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I always keep a few images and ideas in the background in case I need something to post.  Since the upcoming weekend is looking like a spectacular one, I know I’ll be visiting the river.  Frequently, when I’m on site, I make more than one sculpture and this post is a case in point.  I made this figure the same day I did the “Lifeguard” piece.  The first image is of one of my collecting bags.  Believe or not, I found this flag-festooned bag out here on the river and it has come in handy.  Check out that beaver-chewed log and assorted chunks of river-polished polystyrene!

Although the figure is somewhat minimal, I like the overall image.  Those cottonwood trees really make a big difference.  I found the orange plastic toy gavel or hammer and this notion of an itinerant judge came to mind.  Perhaps he is coming to town to dish out his own brand of environmental justice?  Really, there was just so much junk along the riverbank on this day.

Here’s a detail of the figure.  This piece is composed of Styrofoam, plastic, wood, and rock.  When I was finished with him, I left him standing just where you see him in the photograph.  I’m always finding toys and I like the way they photograph in this riverine context.  Here’s part of a toy truck.

Frequently, when I see these images on my home computer…it’s easy for me to imagine that they are bigger than they really are.  I guess I never considered computers to be a form of magnifying glass, but they do seem to function in this way.  Here’s another shot I found compelling.  I like the way this object is being swallowed up by the sand.

Final image, I love the way the cottonwood trees and their arching trunks and roots present themselves along this stretch of the park.  The view through the hole is of Louisville’s skyline.  Can’t wait to see what I find next!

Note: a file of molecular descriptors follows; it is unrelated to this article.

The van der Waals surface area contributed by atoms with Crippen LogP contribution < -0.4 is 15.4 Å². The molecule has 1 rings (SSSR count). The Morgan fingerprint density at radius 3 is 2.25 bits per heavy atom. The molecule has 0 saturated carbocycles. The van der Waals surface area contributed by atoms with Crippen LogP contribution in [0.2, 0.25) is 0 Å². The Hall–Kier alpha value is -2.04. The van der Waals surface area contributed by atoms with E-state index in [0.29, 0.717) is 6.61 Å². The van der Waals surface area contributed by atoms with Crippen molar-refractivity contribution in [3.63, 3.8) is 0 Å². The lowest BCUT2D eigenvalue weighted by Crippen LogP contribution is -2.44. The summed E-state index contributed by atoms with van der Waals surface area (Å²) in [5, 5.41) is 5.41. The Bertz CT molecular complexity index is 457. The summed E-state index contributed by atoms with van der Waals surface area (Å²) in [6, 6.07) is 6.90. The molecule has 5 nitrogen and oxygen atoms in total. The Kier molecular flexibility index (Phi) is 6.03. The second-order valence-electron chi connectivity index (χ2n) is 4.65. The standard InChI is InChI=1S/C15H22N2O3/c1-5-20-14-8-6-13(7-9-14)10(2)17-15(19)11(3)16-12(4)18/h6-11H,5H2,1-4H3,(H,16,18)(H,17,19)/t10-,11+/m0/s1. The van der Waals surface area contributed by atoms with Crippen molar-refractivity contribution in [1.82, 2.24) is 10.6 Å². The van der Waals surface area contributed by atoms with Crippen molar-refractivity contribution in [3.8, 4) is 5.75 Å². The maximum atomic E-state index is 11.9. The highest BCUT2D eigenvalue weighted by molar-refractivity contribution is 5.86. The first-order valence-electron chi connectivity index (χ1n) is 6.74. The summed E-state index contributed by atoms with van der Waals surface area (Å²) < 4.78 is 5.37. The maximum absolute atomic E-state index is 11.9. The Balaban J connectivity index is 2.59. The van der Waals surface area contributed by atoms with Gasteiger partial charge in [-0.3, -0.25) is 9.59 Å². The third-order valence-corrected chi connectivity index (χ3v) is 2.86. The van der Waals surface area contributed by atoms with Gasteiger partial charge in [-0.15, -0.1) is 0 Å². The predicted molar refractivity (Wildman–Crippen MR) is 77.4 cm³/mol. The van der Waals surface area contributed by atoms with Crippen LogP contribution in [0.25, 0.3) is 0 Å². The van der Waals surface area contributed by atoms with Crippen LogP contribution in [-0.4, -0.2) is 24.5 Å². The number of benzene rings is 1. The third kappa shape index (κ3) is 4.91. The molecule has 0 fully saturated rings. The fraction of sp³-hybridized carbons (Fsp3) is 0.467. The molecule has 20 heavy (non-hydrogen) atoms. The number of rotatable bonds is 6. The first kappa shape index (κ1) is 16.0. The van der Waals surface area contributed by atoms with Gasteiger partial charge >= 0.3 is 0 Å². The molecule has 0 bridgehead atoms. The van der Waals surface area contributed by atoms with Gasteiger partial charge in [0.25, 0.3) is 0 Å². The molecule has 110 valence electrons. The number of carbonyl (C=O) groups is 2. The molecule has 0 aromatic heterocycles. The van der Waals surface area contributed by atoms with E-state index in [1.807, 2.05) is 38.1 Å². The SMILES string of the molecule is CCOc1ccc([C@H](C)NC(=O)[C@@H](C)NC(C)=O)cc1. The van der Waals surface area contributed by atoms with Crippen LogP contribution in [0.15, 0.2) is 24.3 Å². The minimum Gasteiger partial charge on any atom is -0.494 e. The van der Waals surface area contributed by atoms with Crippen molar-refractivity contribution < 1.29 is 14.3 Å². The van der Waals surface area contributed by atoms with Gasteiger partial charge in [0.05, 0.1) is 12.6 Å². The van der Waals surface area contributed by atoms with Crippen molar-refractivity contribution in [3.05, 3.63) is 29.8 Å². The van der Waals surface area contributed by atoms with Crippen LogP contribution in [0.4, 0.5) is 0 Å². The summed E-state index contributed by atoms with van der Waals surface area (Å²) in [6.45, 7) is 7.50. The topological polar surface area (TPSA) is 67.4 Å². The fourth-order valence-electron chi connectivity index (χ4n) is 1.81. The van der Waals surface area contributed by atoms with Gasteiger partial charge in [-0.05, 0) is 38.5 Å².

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A couple of weekends a go, I was doing my thing by the river and noticing that there were more plastic bottles and containers that had washed up than I was used to seeing.  And so, I started taking pictures of them.

For this post, I thought I would show you just the blue bottles I came across.  They are arranged from simplest to complex and form an evolution of sorts.  With its hour-glass, pinched waist form, the bottle above has a decidedly feminine presence.  I wonder if the product it originally contained was meant to appeal to women in some way?

The next step in the evolution of this form is the appearance of a handle.  Without their original labels, which came off in the river, I’m guessing that many of these plastic bottles originally held dishwashing or laundry soaps?

Here you can see that the handle has become a bit more “sophisticated” and goes just past the point of being strictly utilitarian.  And now for the next phase of our blue-bottle evolution.

Here’s one with a bit more of a design element.  By strategically placing a hole in the center of this bottle…it now has two handles!  What will they think of next?

To further appeal to consumers, creating figurative bottles that have nothing to do with how the product is dispensed is an effective strategy.  This seahorse bottle is fairly large and I’m going to guess it once held bubble bath solution?  I suppose it is also meant to be collectible?  On the same day I unfortunately found all these bottles, I also recorded others of various sizes, shapes, and colors.  Look for those images in my pages section soon!  I know you can’t wait for that one!!